Downy oat-grass is a loosely tufted perennial with an attractive inflorescence growing to about 90cm. The leaf blades are soft and covered with soft hairs although these can rub off with age.
It can be confused with false oat-grass (Arrhenatherum elatius) and its cousin, meadow oat grass (Avenula pratensis) and details on how to distinguish the three are given on the meadow oat-grass page.
NB Until recently this species was know by the old botanical name of Helictotrichon pubescens.
Downy oat-grass is a native perennial found in a wide range of moist or dry, neutral to calcareous grasslands. It can be found in meadows and pastures, on roadsides and railway banks and in open woodlands and rides. It is particularly characteristic of old, floristically diverse meadows and, although reasonably tolerant of manuring, is quickly lost if artificial fertilisers are used allowing competition from more vigorous fodder-grasses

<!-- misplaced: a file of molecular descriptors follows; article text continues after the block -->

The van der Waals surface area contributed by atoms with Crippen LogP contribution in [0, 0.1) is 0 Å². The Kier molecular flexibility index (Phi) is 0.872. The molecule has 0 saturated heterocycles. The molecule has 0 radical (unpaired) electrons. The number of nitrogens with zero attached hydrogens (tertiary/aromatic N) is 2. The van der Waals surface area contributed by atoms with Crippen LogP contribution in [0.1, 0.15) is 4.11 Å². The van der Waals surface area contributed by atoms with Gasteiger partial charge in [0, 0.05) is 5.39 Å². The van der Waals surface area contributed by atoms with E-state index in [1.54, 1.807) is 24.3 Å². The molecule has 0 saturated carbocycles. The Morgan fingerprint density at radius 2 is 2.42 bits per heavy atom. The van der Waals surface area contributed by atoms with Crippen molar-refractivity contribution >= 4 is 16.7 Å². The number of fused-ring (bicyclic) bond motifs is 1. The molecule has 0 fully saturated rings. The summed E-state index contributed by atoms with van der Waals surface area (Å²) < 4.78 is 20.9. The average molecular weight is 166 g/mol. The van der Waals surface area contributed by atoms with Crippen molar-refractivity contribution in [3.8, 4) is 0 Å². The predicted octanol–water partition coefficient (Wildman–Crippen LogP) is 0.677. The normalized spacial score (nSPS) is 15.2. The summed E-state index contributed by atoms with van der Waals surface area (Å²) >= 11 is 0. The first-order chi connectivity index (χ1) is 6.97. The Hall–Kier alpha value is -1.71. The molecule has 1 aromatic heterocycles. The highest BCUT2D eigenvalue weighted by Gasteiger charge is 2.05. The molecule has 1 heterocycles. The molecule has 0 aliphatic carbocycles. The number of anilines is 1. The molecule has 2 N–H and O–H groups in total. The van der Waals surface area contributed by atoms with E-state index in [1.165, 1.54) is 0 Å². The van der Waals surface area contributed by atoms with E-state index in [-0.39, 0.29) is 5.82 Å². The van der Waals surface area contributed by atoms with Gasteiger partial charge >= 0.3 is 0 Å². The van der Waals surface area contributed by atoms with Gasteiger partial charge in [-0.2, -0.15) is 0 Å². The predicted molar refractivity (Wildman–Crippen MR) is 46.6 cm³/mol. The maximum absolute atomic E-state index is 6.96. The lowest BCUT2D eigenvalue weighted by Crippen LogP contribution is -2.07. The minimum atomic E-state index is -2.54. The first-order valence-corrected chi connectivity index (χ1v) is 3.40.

Probably best sown in the autumn but can be sown at any time of the year.